To meet the challenges of the present, we cannot be stuck in the past. If we are to go out and proclaim the kingdom, we cannot be just maintaining buildings. Like Jesus, we need to be on the move — not just catering to those who come to us but going out to those on the fringes of our society. And, like Jesus, we have to accept that many won’t be willing to make the changes needed to take that long journey. While we want to be sensitive, we cannot let them hold us back.
In our busy lives, we are so distracted when we come to Mass that our spirit, which lies deep within our soul, doesn’t recognize Jesus, not for lack of desire or ability, but for lack of preparation and cultivation. We aren’t satisfied because we forgot that our soul was hungry for the living God. We don’t see the abundance of God’s grace and activity in our lives because we don’t know how to see with spiritual eyes the work of God all around us.
We live in a world bombarded with half-truths informed by our senses. Man’s unquenchable thirst for something beyond himself is written all over every human striving. That is because our thirst is as incomprehensible as the God who made us. To know ourselves, we must seek to know the Triune God.
Breath, life, fire, wind … these are primordial images. God uses them to remind us of something transcendent, not tame. The Holy Spirit at work in our lives goes beyond our compartments and neatly organized Christianity. This Pentecost Sunday, the Holy Spirit wants to stir us up. He wants to hover over our chaos, upend our expectations, and show us a new, transforming joy.
It is common thinking to believe that Christ’s Ascension into heaven somehow removes him from earth and that the Holy Spirit becomes some kind of substitution for his presence here. How then, are we to think of this event we celebrate? If Christ is now fully glorified and ascended into heaven, how can he still be here?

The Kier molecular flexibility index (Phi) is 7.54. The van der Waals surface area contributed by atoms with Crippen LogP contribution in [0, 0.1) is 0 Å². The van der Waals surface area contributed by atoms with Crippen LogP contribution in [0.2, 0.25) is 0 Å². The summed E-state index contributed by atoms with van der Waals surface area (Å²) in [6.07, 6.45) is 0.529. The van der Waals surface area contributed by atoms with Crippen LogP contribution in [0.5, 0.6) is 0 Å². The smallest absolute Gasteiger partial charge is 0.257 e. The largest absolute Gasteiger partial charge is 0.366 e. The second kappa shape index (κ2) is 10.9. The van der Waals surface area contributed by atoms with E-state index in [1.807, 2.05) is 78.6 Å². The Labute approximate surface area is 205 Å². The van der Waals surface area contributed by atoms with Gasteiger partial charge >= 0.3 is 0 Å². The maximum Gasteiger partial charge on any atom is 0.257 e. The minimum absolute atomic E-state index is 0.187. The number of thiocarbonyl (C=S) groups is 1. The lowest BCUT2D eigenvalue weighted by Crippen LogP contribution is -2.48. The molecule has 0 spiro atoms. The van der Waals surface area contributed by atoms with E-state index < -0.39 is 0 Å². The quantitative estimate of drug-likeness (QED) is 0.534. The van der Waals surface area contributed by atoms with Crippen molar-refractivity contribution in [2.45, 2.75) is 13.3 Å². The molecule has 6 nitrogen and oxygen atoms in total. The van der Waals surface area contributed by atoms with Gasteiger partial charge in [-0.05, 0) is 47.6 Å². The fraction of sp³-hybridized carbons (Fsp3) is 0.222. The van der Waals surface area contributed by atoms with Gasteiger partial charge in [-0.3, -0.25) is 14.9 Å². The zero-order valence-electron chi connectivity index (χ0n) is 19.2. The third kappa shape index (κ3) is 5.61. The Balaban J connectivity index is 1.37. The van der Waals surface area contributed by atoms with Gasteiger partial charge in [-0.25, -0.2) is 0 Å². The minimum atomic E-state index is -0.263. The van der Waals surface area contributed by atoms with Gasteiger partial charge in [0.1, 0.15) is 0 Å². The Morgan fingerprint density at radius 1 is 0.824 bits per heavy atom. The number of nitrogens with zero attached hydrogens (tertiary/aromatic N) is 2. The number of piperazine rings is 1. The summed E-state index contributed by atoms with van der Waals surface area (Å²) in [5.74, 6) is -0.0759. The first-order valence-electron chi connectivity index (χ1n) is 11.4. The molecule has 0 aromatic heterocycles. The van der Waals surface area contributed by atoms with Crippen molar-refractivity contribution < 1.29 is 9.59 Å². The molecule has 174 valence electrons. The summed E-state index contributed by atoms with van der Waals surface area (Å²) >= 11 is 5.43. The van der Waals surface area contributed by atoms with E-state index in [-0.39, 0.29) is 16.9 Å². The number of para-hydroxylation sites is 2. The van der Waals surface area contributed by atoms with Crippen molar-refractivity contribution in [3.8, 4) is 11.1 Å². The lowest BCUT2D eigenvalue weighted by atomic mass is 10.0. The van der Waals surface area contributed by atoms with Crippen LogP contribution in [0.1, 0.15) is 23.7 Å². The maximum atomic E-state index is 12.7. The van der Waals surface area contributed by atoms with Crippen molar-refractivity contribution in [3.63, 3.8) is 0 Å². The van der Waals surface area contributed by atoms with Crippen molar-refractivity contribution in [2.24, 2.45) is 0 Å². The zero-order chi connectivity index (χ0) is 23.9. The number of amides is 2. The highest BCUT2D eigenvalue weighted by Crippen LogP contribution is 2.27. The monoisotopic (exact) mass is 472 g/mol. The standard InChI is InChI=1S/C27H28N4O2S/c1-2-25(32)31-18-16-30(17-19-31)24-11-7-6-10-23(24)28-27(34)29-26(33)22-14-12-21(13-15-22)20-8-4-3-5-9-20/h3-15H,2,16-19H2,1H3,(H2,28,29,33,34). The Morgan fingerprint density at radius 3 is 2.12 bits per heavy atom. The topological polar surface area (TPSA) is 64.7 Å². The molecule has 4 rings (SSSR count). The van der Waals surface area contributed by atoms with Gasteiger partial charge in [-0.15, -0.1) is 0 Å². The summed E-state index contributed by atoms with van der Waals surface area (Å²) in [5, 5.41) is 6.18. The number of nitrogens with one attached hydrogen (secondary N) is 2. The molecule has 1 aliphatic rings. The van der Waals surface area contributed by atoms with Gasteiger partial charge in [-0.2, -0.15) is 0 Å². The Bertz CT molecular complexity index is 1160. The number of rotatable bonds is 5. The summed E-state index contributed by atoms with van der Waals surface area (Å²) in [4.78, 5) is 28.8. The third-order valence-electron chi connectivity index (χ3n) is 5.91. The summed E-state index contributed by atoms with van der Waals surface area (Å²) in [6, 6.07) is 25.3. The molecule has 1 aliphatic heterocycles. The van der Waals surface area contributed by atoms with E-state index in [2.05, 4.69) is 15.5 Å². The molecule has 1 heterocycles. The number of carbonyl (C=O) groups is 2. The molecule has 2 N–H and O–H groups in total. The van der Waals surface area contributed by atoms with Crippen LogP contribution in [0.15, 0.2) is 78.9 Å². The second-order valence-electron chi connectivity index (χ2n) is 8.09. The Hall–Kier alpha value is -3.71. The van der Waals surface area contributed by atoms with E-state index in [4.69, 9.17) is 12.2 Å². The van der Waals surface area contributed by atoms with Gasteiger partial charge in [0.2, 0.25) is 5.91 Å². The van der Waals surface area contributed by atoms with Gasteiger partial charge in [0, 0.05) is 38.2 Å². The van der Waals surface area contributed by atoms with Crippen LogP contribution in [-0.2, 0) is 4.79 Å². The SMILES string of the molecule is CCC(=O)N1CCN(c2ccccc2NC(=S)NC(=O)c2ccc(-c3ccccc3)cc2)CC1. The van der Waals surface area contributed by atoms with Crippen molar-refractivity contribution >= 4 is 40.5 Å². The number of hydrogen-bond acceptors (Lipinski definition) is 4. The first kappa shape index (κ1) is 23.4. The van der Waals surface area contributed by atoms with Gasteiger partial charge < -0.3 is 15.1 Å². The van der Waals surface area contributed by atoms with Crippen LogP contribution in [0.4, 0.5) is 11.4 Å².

Despite criticism from many fronts, Pope Francis has made this vision of a Church moving “beyond the boundaries” the guiding principle of his ministry and this has certainly been a dominant theme in his papacy. Nothing less is expected of us. In the end, what’s at stake in all of this is the mission of the Church.
How does Jesus make all things new? Jesus tells us that all he has taught can be summed up in one commandment, “Love one another.” The love that Jesus commands is no warm feeling of affection expressing itself in hugs and kisses. Rather, he commands them to love one another as he has loved them — by dying on the cross. Jesus is the only hope of renewal for us individually, for the Church, and for the world.
In a world where we are constantly bombarded with so many voices calling for our attention, we can feel overwhelmed by the myriad of options. Amid this clamor, we don’t always recognize the voice of the Shepherd himself. Yet, that is the one voice that should draw our attention: how does the voice of Jesus sound to you?
How many times have we prayed with 1 John, reading the words, “There is no fear in love.” Apparently not enough! To be freed from fear means to be filled with love. The readings this weekend echo this same truth as we journey through the Easter season. Love trumps all fear, giving the disciples of Christ holy boldness to proclaim his word to the ends of the earth. And that love is personal, inviting, and empowering.
Integrating the Resurrection into our lives means accepting the mercy of God, embracing the unearned gift of it all, and sharing that mercy with others. No matter who we are or what our current circumstances, we have the potential to be bringers of mercy in our daily lives.
Although Palm Sunday’s ability to confront and confound our indifference can be startling and even frightening, the real grace of this celebration is in the opportunity it provides for us to renew our commitment to life in Christ. More than being some sort of extended passion play, the days of Holy Week challenge us to envision a life in which we take responsibility for our sins.